Dining

Reviews: Shazz

High-quality—and high-priced—eco-friendly food in northwest Denver

August 2009

Shazz
4262 Lowell Blvd., 303-477-1407
(out of 4)

The Draw An ever-changing menu committed to seasonal and organic ingredients, served in a casual, come-as-you-are environment.
The Drawback The noise level can make conversation difficult, and prices are high for the in-transition northwest Denver neighborhood.
Don't Miss The creative cocktails, gazpacho, fresh orecchiette pasta, almond-fig semifreddo.
Vegetarian Options While the menu lists vegetarian dishes such as fava bean risotto, opt to order the pasta dishes without meat.

In a more generous world, an ambitious young chef would have pocketfuls of cash with which to launch his first restaurant. Corners would never be cut. The phrase "trade-off" would never be mentioned. Everything—from location to decor to the maître d'—would materialize in high definition, exactly as the chef envisioned.

But money is a scarce resource, and almost every new restaurateur has to compromise. Ultimately, the success or failure of a restaurant often depends on whether the correct trade-offs were made.

With Shazz, the latest addition to northwest Denver's booming dining scene, 31-year-old chef-owner Benny Kaplan didn't have the budget for a high-traffic LoDo location. Instead, he chose a nondescript storefront on a bleak stretch of Lowell Boulevard near 44th Avenue. Though the next block is anchored by the refabbed Billy's Inn and longtime staple Café Brazil, Shazz sits across from a gas station. This, on its own, is forgivable; some of the best restaurants in Denver—Solera and Bistro One—pop up in unlikely locations. What may not be forgivable is that Kaplan charges as if Shazz were located in LoDo or Cherry Creek North.

Shazz is small—12 tables—and it's conspicuously casual: burnt orange walls, cement floors, second-hand wooden tables. The wear-whatever vibe suggests coffeehouse more than cuisine. All this casualness is often accompanied by ear-piercing noise levels. One recent evening, a woman at a nearby table announced her pregnancy, and the congratulatory squeals momentarily halted all surrounding conversation.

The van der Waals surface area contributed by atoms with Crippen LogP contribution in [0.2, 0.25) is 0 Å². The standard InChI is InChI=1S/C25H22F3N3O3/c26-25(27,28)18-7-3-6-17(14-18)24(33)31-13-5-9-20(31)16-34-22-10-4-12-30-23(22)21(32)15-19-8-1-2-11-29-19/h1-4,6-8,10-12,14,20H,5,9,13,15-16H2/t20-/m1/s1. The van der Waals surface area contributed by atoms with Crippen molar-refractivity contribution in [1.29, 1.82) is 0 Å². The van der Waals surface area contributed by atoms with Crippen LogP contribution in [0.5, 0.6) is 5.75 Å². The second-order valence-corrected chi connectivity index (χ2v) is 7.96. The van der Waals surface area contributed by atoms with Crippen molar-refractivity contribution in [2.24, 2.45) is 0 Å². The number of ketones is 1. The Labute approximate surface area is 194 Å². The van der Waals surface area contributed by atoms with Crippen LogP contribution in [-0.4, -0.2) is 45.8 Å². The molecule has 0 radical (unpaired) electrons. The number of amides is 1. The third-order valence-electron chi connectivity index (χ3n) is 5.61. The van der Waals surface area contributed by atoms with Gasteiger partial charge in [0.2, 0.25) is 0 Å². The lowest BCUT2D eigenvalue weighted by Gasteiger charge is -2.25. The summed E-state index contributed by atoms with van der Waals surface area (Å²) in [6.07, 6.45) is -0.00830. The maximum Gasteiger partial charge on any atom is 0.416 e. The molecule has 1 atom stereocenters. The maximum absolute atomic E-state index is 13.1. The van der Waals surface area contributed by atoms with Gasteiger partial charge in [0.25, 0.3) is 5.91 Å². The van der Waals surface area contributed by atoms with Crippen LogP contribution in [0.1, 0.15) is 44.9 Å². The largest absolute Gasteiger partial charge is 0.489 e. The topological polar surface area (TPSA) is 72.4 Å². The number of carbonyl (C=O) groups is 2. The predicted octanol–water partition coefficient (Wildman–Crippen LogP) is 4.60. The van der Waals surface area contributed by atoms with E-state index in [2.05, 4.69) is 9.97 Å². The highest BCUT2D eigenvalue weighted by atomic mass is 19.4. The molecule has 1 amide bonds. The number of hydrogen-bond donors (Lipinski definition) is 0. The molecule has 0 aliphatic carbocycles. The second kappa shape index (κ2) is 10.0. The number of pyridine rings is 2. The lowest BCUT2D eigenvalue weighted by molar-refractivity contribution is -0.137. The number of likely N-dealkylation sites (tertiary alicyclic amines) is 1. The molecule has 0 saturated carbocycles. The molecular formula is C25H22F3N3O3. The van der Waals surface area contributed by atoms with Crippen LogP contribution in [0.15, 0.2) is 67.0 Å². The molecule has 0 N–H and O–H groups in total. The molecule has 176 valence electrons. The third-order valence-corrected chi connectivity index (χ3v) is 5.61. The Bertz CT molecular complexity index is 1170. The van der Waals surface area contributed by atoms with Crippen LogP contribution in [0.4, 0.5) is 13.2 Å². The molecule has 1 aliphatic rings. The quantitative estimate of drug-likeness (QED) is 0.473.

Fortunately, our dinner arrived soon after, and we refocused our attention where Kaplan focuses his: on the food.

Shazz's menu—like many other newish restaurants—adheres to the trifecta of local, seasonal, and organic. But unlike spots that embrace this philosophy more as eco-marketing than true eco-consciousness, Kaplan is sincerely committed. He only uses meat and produce from small local businesses: beef from River Ranches Beef in Steamboat Springs, produce from Grower's Organic in Denver, flour from Rocky Mountain Milling in Platteville. Then, he prepares these ingredients in such a way that they take center stage.

Glance through the menu and you'll see heirloom tomatoes and heritage eggs, English peas and morel mushrooms, house-cured bacon and fresh rabbit. Most of Kaplan's dishes are straightforward—the five ingredients listed on the menu are the five ingredients you'll see on the plate.

Simple doesn't mean boring, however. Among Kaplan's more enticing starters are the pan-fried halloumi cheese, a rectangle of salty sheep's milk cheese fried to a golden brown and served with briny caperberries and fresh herbs. And the gazpacho is a celebration of summer, with a gorgeous purée of multicolored heirloom tomatoes thickened with a trace of heavy cream and poured around a small stack of diced cucumber, red onion, hard-boiled eggs, and sourdough croutons.

The orecchiette is also noteworthy, with delicate half-moons of pasta folded around chewy morels, salty cubes of pancetta, and a light touch of earthy white truffle oil. Because everything at Shazz is made to order, it's easy to ask for the pasta dishes without meat. I'd recommend this over the vegetarian entrées, especially the tempeh Napoleon, a misguided attempt to elevate soybean cakes to nouvelle cuisine. Although Kaplan sauces the dish with a goat cheese, spinach, and ricotta blend, I'm more convinced than ever that tempeh belongs inside the backpacks of the Rainbow people.

Kaplan's commitment to minimalism extends to his entrées. My favorite was the grilled bone-in rib-eye, whose juicy meatiness was offset by bitter spring ramps, sweet bursts of baby tomatoes, and a salad made from herbs and small sourdough croutons. On the lighter side, the pan-seared halibut ringed by smoky bacon aïoli was accompanied by crunchy haricots verts and topped with a fresh egg ravioli that, when pierced, sent warm yolk over the entire dish.

But Kaplan errs when he breaks his own buy-it-local-and-keep-it-simple rules, as he did with the seared skate wing with basil tapioca. The dish was unappealing on many fronts—the breaded wing was too dry, the tapioca too pasty, and the gill slits too visually prehistoric for my taste. Happily, such mistakes are rare.

If you keep your attention on the food, you'll likely be satisfied. But when you tally up the food-ambience-location equation, you'll find Shazz's high prices hard to justify. You expect to shell out big bucks for a steak at the Capital Grille. But $35 for Shazz's rib-eye feels like a stretch in a noisy restaurant that fronts a dingy strip mall. (By comparison, high-end beef dishes at Root Down, Duo, and Venue—other northwest Denver hotspots—top out at $27, $24, and $21, respectively.) Of course, fresh and local cost more than canned imports, and the high prices at Shazz may be worth the decreased carbon guilt you'll feel eating here. But in this economy, guilt only loosens your wallet so much.

While I understand compromises must be made and first-time restaurateurs don't always have the choice of tony real estate, they do choose which numbers follow the dollar sign. More reasonable prices would lower expectations and make Shazz the kind of place you'll want to return to over and over—which is exactly what the food deserves.